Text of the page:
Networked Warfare
The Evolution of Canadian Army Digitization
SEAN SULLIAN
© 2017 FrontLine Defence (Vol 14, No 3)

The concept of network-enabled operations is based on the premise that if platforms, people, sensors and unit command posts – among other entities in the battlefield – were all connected via a ubiquitous network, military forces would be better. In this context, “better” can be defined as more lethal or quicker to react based on more timely and better-informed decisions by commanders across the battlespace.


Feb 2015 – Exercise Unified Resolve participants in the control centre at CFB Valcartier. (Photo: MCpl Simon Duchesne)

Early Voice Networks
Prior to the digital command and control (C2) capability of Canadian Army systems, C2 was conducted primarily by voice networks that were analogous to the hierarchical nature of armies. Each level of army formation (Division, Brigade, etc.) had its main command voice network and a few specialized networks (such as Artillery or Administrative radio networks). This was augmented by a point-to-point messaging capability for units at the Brigade level and above. Voice messages transited the network from one radio network to the next by humans in the loop who transcribed the message from one radio network to transmit on the second. Much like the children’s game of Telephone, the process was prone to errors such that the received message at the end of multiple hops through the hierarchy may not have borne much resemblance to the original message.

Digitization of the Command Evolution
The concept of network-enabled capability envisions vehicle platforms, people, sensors, and command posts all connected to the network in such a way that any “node” can directly contact or access information from any other “node” on the network. Essentially, it would be the military equivalent of the “Internet of Things,” which can be defined as the interconnection (via the Internet) of computing devices located in everyday things (allowing them to send and receive data, and enabling the rapid exchange of information directly from producer to consumer).

In the early 1990s, the Canadian Army embarked on its initial digitization of its C2 networks with three separate projects. The Tactical Command Control Communications project was to replace legacy C2 capability with a digital communications backbone consisting of radios, messaging systems and long-range communications terminals. The C2 applications were to be delivered under the Land Force Command System. Finally, automated position reporting was to be delivered under the Position Determination for the Land Forces. Making use of these capabilities, the Land Force Intelligence, Surveillance and Reconnaissance project would deliver sensor platforms and intelligence applications.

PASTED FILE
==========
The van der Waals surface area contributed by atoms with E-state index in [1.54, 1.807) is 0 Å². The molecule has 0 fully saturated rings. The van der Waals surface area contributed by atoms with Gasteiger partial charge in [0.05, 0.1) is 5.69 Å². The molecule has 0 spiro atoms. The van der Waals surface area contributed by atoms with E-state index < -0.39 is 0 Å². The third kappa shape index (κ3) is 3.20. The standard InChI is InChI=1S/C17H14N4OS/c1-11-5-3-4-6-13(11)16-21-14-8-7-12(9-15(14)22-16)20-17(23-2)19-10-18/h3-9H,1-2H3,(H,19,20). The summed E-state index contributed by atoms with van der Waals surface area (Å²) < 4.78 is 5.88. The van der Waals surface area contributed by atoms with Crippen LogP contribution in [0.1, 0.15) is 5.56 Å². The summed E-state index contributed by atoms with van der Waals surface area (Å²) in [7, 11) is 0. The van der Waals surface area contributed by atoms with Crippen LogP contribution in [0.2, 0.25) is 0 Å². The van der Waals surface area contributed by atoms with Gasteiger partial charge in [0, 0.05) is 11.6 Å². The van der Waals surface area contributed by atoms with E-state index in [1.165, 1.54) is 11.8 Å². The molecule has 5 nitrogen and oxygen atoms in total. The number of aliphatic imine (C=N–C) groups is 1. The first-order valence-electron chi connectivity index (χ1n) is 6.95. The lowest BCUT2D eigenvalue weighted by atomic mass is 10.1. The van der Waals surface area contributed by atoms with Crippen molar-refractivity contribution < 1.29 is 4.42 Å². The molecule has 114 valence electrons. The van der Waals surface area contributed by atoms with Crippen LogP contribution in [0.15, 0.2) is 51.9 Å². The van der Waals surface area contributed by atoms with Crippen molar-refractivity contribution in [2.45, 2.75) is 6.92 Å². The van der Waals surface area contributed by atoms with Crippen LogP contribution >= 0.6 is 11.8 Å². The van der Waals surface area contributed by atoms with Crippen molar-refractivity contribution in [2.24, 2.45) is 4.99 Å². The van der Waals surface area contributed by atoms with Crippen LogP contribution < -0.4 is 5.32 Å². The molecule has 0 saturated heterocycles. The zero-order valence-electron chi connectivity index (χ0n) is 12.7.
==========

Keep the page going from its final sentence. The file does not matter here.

During this time, the concepts of “Shared Situational Awareness” and “Self- Synchronization” were in vogue. Senior Army staff posited that, with this new digital command and control capability, armies would no longer have to “Advance to Contact” to locate and engage the enemy. A digitized force would be able to engage an adversary at a location and time of its own choosing based on information superiority. The ability to concentrate combat power to strike with precision could equally be the catalyst for reducing the size of the force required as large attrition warfare would no longer be the path to victory.


Oct 2015 – Multinational and Canadian Armed Forces Officers and staff conduct command and control training during JOINTEX 15, which was held at 4th Canadian Division Training Centre, in Meaford Ontario. (Photo: Cpl Brett White-Finkle, Canadian Forces Combat Camera)

Afghanistan, C4ISR and process-driven HQs
The aforementioned projects were starting delivery just as the Canadian Army was deploying to Afghanistan in 2003.

Throughout the Afghan Campaign, more equipment and command, control, computer, communications, intelligence, surveillance and reconnaissance (C4ISR) systems were delivered as a result of unforecasted operational requirements to meet identified capability gaps for the operation. This included the introduction of new sensors such as the Counter Mortar Radars and the Sperwar Unmanned Aerial Vehicle. New communication capability was also introduced such as the High Capacity Line of Site radios, new Satellite communication capabilities, and new man portable radios. Today, the entirety of the Canadian Army C4ISR capability is referred to as the Land Command Support System.

Intuitively, the belief is that the C4ISR capabilities that have been delivered make the Army better, however, in his article, Ten Years Observing Command and Control, (Military Operations, Volume 3, No 1 Spring 2015, pgs 28 - 31), Jim Storr provides a number of observations that would suggest otherwise. He posits that armies have become bewitched by technology and that the digitization of command and control capabilities has resulted in large, process-driven headquarters.